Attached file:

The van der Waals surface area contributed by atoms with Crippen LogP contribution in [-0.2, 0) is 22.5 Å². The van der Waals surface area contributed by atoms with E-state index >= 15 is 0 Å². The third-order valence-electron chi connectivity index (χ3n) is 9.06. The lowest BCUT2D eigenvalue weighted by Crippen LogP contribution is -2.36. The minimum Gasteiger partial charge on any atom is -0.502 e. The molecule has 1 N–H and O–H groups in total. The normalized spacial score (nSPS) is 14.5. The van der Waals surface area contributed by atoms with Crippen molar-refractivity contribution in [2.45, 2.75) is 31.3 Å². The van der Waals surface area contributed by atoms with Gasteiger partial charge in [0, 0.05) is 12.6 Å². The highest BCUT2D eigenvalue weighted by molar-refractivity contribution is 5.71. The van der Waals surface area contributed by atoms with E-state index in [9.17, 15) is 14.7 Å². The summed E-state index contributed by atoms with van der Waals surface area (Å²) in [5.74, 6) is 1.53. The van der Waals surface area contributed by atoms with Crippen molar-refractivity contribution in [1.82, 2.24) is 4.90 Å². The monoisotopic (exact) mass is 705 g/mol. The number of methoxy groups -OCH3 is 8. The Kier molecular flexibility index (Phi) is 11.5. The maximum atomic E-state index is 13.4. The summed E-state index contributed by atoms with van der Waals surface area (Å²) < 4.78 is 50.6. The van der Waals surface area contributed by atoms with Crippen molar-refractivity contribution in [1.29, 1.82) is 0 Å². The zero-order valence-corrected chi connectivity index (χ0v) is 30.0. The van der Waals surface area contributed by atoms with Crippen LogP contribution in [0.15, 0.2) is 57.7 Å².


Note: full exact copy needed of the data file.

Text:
The van der Waals surface area contributed by atoms with Crippen LogP contribution in [-0.2, 0) is 22.5 Å². The van der Waals surface area contributed by atoms with E-state index >= 15 is 0 Å². The third-order valence-electron chi connectivity index (χ3n) is 9.06. The lowest BCUT2D eigenvalue weighted by Crippen LogP contribution is -2.36. The minimum Gasteiger partial charge on any atom is -0.502 e. The molecule has 1 N–H and O–H groups in total. The normalized spacial score (nSPS) is 14.5. The van der Waals surface area contributed by atoms with Crippen molar-refractivity contribution in [2.45, 2.75) is 31.3 Å². The van der Waals surface area contributed by atoms with Gasteiger partial charge in [0, 0.05) is 12.6 Å². The highest BCUT2D eigenvalue weighted by molar-refractivity contribution is 5.71. The van der Waals surface area contributed by atoms with E-state index in [9.17, 15) is 14.7 Å². The summed E-state index contributed by atoms with van der Waals surface area (Å²) in [5.74, 6) is 1.53. The van der Waals surface area contributed by atoms with Crippen molar-refractivity contribution in [1.82, 2.24) is 4.90 Å². The monoisotopic (exact) mass is 705 g/mol. The number of methoxy groups -OCH3 is 8. The Kier molecular flexibility index (Phi) is 11.5. The maximum atomic E-state index is 13.4. The summed E-state index contributed by atoms with van der Waals surface area (Å²) < 4.78 is 50.6. The van der Waals surface area contributed by atoms with Crippen molar-refractivity contribution in [1.29, 1.82) is 0 Å². The zero-order valence-corrected chi connectivity index (χ0v) is 30.0. The van der Waals surface area contributed by atoms with Crippen LogP contribution in [0.15, 0.2) is 57.7 Å².